Blood was drawn by venipuncture in the morning after a night of fasting. Blood draws were collected in PAXgene™ DNA tubes (Preanalytix) and frozen at −80 °C until the DNA extraction. Genomic DNA was extracted from peripheral blood using the PAXgene Blood DNA Kit (Qiagen, Germantown, MD, USA) according to the manufacturer’s instructions followed by quality check using a Tapestation (Agilent). Genomic DNA (500 ng) was treated with sodium bisulfite using the Zymo EZ96 DNA Methylation Kit (Zymo Research, Orange, CA, USA), and genome-wide DNA methylation patterns were profiled using the Infinium HumanMethylation450 BeadChip array (Illumina, Inc., San Diego, CA, USA). BeadChips were washed, single-base extension labeled and stained with multiple layers of fluorescence followed by scanning using the Illumina iScan system (Illumina Inc, CA). The samples from three cohorts were randomized and processed in seven plates. No visual batch effects were found between the plates. IDAT files containing the raw intensity signals were generated using Illumina’s iControl software. The methylation level is called a “β value” and for each CpG site it corresponds to the ratio between the fluorescence signal of the methylated allele (C) and the sum of the fluorescent signals of the methylated (C) and unmethylated (T) alleles. Three PTSD and one control sample did not have enough DNA to assay, thus yielding 80 PTSD and 82 control subjects for the Discovery baseline cohort. Noob background correction [38] was used to pre-process the data prior to submitting it to the DNAm age website https://dnamage.genetics.ucla.edu for analysis. All samples passed quality control and mean absolute difference between samples and the “gold standard”, which is the mean of a large whole-blood DNAm cohort, are all lower than 0.08. Complete Blood Counts (CBC) were performed in the CLIA-certificated laboratory at the Icahn School of Medicine at Mount Sinai, and estimated cell composition from DNAm were highly correlated to the CBC counts [22]. We performed technical replication on 20 samples, and compared the difference between the four types of age estimators we used (e.g., Horvath, Hannum, Phenoage, and Grimage). The GrimAge has lowest percentage change (|Estimation_Repeat–Estimation_Original |/Chronological age), and lowest standard deviation of change (Horvath Age: 8.9%, 3.09; Hannum Age: 5.8%, 1.84; PhenoAge 12.2%, 4.71; GrimAge 4.3%, 1.69) (see Supplementary information Appendix, Table S10). The high repeatability supports the validity of the analysis of the longitudinal study.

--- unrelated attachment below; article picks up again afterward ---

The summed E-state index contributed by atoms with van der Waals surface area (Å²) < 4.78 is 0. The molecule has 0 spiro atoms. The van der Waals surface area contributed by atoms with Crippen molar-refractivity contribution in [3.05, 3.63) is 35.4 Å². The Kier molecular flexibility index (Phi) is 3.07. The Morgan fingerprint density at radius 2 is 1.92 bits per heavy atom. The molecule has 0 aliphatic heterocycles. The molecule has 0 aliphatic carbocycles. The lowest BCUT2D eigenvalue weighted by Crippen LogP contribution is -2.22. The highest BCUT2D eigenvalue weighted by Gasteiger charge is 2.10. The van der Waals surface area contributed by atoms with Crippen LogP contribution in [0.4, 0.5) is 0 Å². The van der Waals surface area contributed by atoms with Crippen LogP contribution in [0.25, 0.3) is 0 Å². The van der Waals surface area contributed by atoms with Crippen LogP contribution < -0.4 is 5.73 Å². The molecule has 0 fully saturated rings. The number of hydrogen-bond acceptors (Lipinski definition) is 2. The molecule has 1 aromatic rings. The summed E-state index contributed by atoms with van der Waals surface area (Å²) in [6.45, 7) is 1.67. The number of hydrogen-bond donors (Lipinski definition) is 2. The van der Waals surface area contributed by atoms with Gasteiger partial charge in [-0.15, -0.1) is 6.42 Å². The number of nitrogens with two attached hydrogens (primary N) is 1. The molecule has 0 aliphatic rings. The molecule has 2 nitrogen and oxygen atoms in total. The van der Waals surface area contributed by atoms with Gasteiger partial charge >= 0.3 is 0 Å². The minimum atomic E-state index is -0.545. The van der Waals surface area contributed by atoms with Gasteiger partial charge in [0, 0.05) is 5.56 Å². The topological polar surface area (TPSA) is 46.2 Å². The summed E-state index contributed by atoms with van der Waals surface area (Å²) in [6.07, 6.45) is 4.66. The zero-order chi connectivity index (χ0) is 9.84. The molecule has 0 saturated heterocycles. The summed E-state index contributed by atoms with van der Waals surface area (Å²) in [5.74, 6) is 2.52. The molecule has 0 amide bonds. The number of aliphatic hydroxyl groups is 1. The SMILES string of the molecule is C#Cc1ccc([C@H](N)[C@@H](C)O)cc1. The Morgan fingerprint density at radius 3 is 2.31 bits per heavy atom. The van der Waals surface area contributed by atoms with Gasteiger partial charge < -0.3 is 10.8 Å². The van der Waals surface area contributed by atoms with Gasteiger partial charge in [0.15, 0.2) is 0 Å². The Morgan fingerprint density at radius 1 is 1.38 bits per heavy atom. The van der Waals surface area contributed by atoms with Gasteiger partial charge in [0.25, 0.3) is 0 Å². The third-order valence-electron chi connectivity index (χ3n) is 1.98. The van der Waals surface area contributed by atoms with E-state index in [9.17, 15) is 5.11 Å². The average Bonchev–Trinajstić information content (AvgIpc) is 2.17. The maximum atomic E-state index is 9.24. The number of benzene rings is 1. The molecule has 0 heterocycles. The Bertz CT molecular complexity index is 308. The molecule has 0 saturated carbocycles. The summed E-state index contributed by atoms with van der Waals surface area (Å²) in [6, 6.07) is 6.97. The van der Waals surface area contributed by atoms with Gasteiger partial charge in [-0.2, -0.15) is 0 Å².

Data analysis

Statistical analyses were performed using R v 3.3.0 and the Statistical Package for the Social Sciences (SPSS), version 25.0 (SPSS Inc., Chicago, IL, USA). For variables with non-normal distribution, normal score transformation with the Blom method [39] was conducted. Descriptive statistics were calculated for socio-demographic characteristics, clinical assessments and biological markers where continuous variables were summarized with means ± standard deviations (SD) and independent t-test and categorical variables were summarized with frequencies and χ2 tests. Independent t-tests were conducted to evaluate group differences between PTSD and control groups. We controlled for any demographic or clinical characteristics that were significantly correlated with AgeAccelGrim and different between PTSD and control groups in additional ANCOVA analyses to examine confounding effects. Paired t-tests were used to assess changes in symptom severity ratings over time. Pearson correlations were conducted to examine the relationships between quantitative variables such as AgeAccelGrim, symptom severity, and CD8 + CD28− proportions, as well as the delta values of these variables. The Cohen’s d effective size of AgeAccelGrim in this cohort is 0.538. With significance at alpha = 0.05 and power = 0.8, minimal 55 samples are required, while our three cohorts have 162, 53, and 55 samples. For all secondary analyses in addition to the initial group comparison, we combined the Discovery cohort and Validation cohort to increase sample size and power of the analyses.